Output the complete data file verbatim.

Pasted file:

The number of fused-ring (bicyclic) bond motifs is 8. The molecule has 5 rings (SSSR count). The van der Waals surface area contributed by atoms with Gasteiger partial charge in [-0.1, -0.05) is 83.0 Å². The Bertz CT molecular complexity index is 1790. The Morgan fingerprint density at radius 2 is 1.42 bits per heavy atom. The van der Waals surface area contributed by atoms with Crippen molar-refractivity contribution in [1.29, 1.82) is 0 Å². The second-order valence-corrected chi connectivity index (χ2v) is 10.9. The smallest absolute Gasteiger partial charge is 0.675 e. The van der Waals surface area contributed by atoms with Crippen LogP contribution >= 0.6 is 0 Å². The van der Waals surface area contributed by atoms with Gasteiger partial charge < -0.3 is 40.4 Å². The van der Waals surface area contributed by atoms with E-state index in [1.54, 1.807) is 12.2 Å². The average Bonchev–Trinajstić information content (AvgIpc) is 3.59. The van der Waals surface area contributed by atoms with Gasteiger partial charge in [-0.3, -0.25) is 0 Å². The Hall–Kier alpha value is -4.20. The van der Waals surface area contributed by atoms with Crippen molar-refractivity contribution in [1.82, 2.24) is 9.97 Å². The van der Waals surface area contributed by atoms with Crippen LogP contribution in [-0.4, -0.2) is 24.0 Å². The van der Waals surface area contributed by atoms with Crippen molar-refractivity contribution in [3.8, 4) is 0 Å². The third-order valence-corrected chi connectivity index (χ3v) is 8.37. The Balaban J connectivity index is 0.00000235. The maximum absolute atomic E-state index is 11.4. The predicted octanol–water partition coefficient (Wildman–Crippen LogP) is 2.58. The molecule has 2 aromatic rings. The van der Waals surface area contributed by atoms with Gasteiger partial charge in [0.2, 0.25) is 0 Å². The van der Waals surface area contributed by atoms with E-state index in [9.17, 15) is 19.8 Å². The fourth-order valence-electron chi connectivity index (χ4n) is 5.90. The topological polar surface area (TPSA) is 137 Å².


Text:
The number of fused-ring (bicyclic) bond motifs is 8. The molecule has 5 rings (SSSR count). The van der Waals surface area contributed by atoms with Gasteiger partial charge in [-0.1, -0.05) is 83.0 Å². The Bertz CT molecular complexity index is 1790. The Morgan fingerprint density at radius 2 is 1.42 bits per heavy atom. The van der Waals surface area contributed by atoms with Crippen molar-refractivity contribution in [1.29, 1.82) is 0 Å². The second-order valence-corrected chi connectivity index (χ2v) is 10.9. The smallest absolute Gasteiger partial charge is 0.675 e. The van der Waals surface area contributed by atoms with Crippen LogP contribution >= 0.6 is 0 Å². The van der Waals surface area contributed by atoms with Gasteiger partial charge < -0.3 is 40.4 Å². The van der Waals surface area contributed by atoms with E-state index in [1.54, 1.807) is 12.2 Å². The average Bonchev–Trinajstić information content (AvgIpc) is 3.59. The van der Waals surface area contributed by atoms with Gasteiger partial charge in [-0.3, -0.25) is 0 Å². The Hall–Kier alpha value is -4.20. The van der Waals surface area contributed by atoms with Crippen molar-refractivity contribution in [1.82, 2.24) is 9.97 Å². The van der Waals surface area contributed by atoms with Crippen LogP contribution in [-0.4, -0.2) is 24.0 Å². The van der Waals surface area contributed by atoms with Crippen molar-refractivity contribution in [3.8, 4) is 0 Å². The third-order valence-corrected chi connectivity index (χ3v) is 8.37. The Balaban J connectivity index is 0.00000235. The maximum absolute atomic E-state index is 11.4. The predicted octanol–water partition coefficient (Wildman–Crippen LogP) is 2.58. The molecule has 2 aromatic rings. The van der Waals surface area contributed by atoms with Gasteiger partial charge in [0.2, 0.25) is 0 Å². The van der Waals surface area contributed by atoms with E-state index in [9.17, 15) is 19.8 Å². The fourth-order valence-electron chi connectivity index (χ4n) is 5.90. The topological polar surface area (TPSA) is 137 Å².